This is important,
not only because it reveals the racist underpinnings of The Boy Scouts of America and the culture from which it, as well as Beard's text, comes, but also, more significantly,
because it provides evidence that suggests that whiteness is directly cultivated by a response to non-whiteness.
The Boy Scouts was not a group that simply —for the most part—excluded non-white members. It was an organization that worked to construct and disseminate a type of masculinity that exclusively advanced its own members, which were overwhelmingly, and not accidentally, young white boys. As previously stated in the section entitled "The Book," The Jack of All Trades physically presents itself as tool. Boys could implement this tool in order to achieve the type of masculinity that both the book and The Boy Scouts organization privileged. That only boys already of a certain class had access to this tool (which cost two dollars at the time of its publication) suggests that this book was not intended to facilitate boys lower on the socioeconomic ladder in an attempt to rise to superior masculinity. Similarly, Boy Scouts membership was largely restricted to white boys because many "lower-class boys found the [program not only] costly [but also] culturally alien" (Macleod 212).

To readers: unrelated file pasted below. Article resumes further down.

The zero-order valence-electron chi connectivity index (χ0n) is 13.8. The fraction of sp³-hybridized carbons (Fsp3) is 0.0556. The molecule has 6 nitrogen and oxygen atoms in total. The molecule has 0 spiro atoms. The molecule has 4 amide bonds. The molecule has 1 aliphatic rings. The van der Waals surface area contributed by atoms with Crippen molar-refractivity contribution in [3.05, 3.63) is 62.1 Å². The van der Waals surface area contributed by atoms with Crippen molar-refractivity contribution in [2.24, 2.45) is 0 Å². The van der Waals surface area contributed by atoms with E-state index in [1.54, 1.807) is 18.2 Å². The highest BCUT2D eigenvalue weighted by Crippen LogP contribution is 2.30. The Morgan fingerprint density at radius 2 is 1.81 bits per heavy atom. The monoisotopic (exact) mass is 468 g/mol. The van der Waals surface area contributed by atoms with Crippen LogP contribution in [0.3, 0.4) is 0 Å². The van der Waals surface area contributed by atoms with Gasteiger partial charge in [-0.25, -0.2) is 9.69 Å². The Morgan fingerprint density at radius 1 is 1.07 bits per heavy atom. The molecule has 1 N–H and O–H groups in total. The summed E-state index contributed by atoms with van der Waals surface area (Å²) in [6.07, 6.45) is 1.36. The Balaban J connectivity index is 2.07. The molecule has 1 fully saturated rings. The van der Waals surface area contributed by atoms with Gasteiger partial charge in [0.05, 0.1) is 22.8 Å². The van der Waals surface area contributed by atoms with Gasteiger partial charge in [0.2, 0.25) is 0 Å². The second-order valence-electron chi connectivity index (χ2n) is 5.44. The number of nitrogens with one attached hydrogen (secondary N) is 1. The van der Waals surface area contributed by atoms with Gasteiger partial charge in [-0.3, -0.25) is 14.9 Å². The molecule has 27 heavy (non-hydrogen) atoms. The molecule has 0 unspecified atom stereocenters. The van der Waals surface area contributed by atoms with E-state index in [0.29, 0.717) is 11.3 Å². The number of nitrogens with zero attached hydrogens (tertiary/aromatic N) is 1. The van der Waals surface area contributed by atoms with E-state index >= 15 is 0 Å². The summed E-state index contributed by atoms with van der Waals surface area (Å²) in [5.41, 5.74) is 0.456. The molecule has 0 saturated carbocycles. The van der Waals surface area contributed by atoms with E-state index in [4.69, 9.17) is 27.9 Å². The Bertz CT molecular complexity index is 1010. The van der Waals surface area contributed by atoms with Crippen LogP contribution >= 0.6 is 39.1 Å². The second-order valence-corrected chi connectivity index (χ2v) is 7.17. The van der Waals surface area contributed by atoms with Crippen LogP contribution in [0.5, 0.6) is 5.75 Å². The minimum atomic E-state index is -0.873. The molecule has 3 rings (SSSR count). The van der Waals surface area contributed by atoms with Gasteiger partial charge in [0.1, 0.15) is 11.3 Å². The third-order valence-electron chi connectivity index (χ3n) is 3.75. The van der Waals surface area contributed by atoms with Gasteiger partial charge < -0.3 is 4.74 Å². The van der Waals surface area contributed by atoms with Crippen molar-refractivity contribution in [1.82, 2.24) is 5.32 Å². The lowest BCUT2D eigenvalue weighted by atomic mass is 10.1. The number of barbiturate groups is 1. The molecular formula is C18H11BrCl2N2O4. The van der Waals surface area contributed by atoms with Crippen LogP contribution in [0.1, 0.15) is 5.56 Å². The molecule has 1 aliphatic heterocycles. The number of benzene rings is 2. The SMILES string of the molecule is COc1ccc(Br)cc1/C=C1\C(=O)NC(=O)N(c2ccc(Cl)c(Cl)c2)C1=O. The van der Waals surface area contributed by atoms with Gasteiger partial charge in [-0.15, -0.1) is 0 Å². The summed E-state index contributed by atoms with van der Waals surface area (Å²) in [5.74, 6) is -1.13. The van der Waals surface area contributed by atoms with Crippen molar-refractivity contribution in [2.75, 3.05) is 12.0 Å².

“National literatures, like writers, get along the best way they can, and with what they can. Yet they do seem to end up describing and inscribing what is really on the national mind. For the most part, the literature of the United States has taken as its concern the architecture of a new white man” (Morrison 14-15).
In Playing in the Dark: Whiteness and the Literary Imagination, Toni Morrison writes about the ways in which a conscious or unconscious fear of blackness shapes American literature. She suggests that concerns such as “autonomy, authority, newness and difference, [and] absolute power … not only become the major themes and presumptions of American literature, but that each one is made possible by, shaped by, activated by a complex awareness and employment of a constituted Africanism” (44).
Africanism: “a term for the denotative and connotative blackness that African peoples have come to signify” (Morrison 6).